Kenya's central bank left its Central Bank Rate (CBR) unchanged at 11.50 percent to anchor inflation expectations further and enhance the credibility of its policy stance.
The Central Bank of Kenya (CBK), which raised its rate by 300 basis points in 2015 in response to a plunge in the shilling's exchange rate, added the global economic outlook had weakened since its previous meeting in January but the impact of volatility in financial markets and heightened uncertainty in emerging markets and advanced economies "is expected to be minimal due to the diversification of its export products and markets, and stable financial linkages."
Since September last year, the shilling's exchange rate has been relatively stable, with the central bank attributing this to a narrowing of the current account deficit on improved exports, strong diaspora remittances and a lower bill for oil imports.
The shilling was trading at 3.85 to the U.S. dollar today, little changed from 3.82 at the start of this year, but down 17 percent since the end of 2014.
The CBK's foreign exchange reserves rose to US$7.379.3 billion, or 4.7 months of imports, up from $7.023.7 billion at the Jan. 20 meeting of the bank's monetary policy committee.
On March 14, the new 2-year International Monetary Fund precautionary arrangement of $1.5 billion was approved, providing additional buffers against short-term shocks and reflecting confidence in Kenya's macroeconomic policies, the bank said.
Kenya's inflation rate eased to 6.84 percent in February from January's 7.78 percent, within the government's target range of 2.5 to 7.5 percent around a midpoint target of 5.0 percent.
Inflation is forecast to average 6.7 percent this year and 6.1 percent in 2017, underpinning expectations by economists that the CBK will cut rates in the second half of this year.
The CBK said the government's revised budget estimates, currently before the National Assembly, should continue to ease pressure on domestic borrowing and interest rates. Last month the country's Treasury revised down its borrowing requirement by 53.3 billion shillings to 168 billion.
The Central Bank of Kenya issued the following statement:
"The Monetary Policy Committee (MPC) met on March 21, 2016 to review market
developments and the impact of its previous monetary policy decisions. The Committee
noted the following developments:
Month-on-month overall inflation fell to 6.8 percent in February 2016, from 7.8
percent in January, thereby returning to within the Government’s target range of 2.5
to 7.5 percent. This decline was largely driven by developments in food and fuel
prices. The month-on-month non-food-non-fuel (NFNF) inflation rose to 5.9 percent
in February from 5.5 percent in the previous month, reflecting the revised excise tax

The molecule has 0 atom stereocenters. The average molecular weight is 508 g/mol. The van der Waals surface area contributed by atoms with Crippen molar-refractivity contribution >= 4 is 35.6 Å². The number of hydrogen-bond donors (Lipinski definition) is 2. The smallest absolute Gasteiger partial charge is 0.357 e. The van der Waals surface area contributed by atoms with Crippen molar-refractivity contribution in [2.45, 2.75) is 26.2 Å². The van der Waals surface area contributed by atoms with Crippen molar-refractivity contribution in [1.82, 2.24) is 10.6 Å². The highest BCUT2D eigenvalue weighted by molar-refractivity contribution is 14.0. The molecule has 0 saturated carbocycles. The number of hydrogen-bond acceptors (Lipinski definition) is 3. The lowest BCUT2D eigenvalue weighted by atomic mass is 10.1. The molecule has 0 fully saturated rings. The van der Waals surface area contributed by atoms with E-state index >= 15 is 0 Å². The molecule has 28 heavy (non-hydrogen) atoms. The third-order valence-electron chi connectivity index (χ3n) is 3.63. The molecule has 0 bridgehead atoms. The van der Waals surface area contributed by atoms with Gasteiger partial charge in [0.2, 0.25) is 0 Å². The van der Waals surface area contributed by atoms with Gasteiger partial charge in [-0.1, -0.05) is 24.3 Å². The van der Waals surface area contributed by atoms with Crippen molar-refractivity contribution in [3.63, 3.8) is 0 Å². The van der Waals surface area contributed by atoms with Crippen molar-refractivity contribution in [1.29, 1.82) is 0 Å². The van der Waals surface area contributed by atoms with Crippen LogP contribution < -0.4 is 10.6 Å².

on alcoholic beverages and tobacco products, implemented in December 2015. The
contribution to NFNF inflation of the CPI category “alcoholic beverages, tobacco
and narcotics” remained unchanged at 1.1 percentage points, mainly due to the
revised excise tax.
The foreign exchange market has remained stable even as the global markets were
volatile due to pressures from China’s financial markets, and uncertainties in the
advanced economies. Developments in the foreign exchange market are supported by
a narrowing current account deficit with improved exports, strong diaspora
remittances, and a lower oil import bill.
CBK’s foreign exchange reserves currently stand at USD7,379.3 million (equivalent
to 4.7 months of import cover) up from USD7,023.7 million (equivalent to 4.5
months of import cover) at the last MPC Meeting. The approval on March 14 of new
IMF Precautionary Arrangements amounting to USD1.5 billion (SDR1.06 billion)
covering 2 years, reflects confidence in the country’s macroeconomic policies and
provides additional buffers against short-term shocks.
The revised Budget Estimates of the National Government, currently before the
National Assembly, indicate a planned reduction in Government expenditures which
should continue to ease pressures on domestic borrowing and interest rates.
The banking sector remains stable and resilient. However, the CBK continues to
closely monitor the sector, particularly concerning credit risk as reflected in an
increase in non-performing loans. Liquidity in banks and its distribution has
normalised, but further work is needed to strengthen liquidity management and
operations of the interbank market.
Average commercial banks’ lending rates declined to 17.9 percent in February 2016,
from 18.3 percent in December 2015. The CBK continues to urge banks to reduce
their operating costs and enhance transparency in the pricing of credit. In this respect,
the CBK has commenced the quarterly publication of individual banks’ lending rates
across loan categories and maturities.
The MPC Market Perception Survey conducted in March 2016, shows that the private
sector maintains its optimism for improved business conditions and high growth in
2016. These sentiments are underpinned by macroeconomic stability, continued
public investment in infrastructure, and the improved performance of agriculture,
especially horticulture and tea.
The global economic outlook has worsened since January 2016, with weaker growth
prospects, increased volatility in the financial markets, and heightened uncertainties
in the emerging markets and advanced economies. However, the impact of these
developments on Kenya is expected to be minimal due to the diversification of its
export products and markets, and stable financial linkages.
The Committee noted that the monetary policy measures currently in place have
continued to moderate inflation expectations. The MPC decided to retain the CBR at its
current level of 11.5 percent, to continue to anchor inflation expectations and enhance
the credibility of its policy stance. The CBK will continue to monitor developments and
will use the instruments at its disposal to maintain overall price and financial sector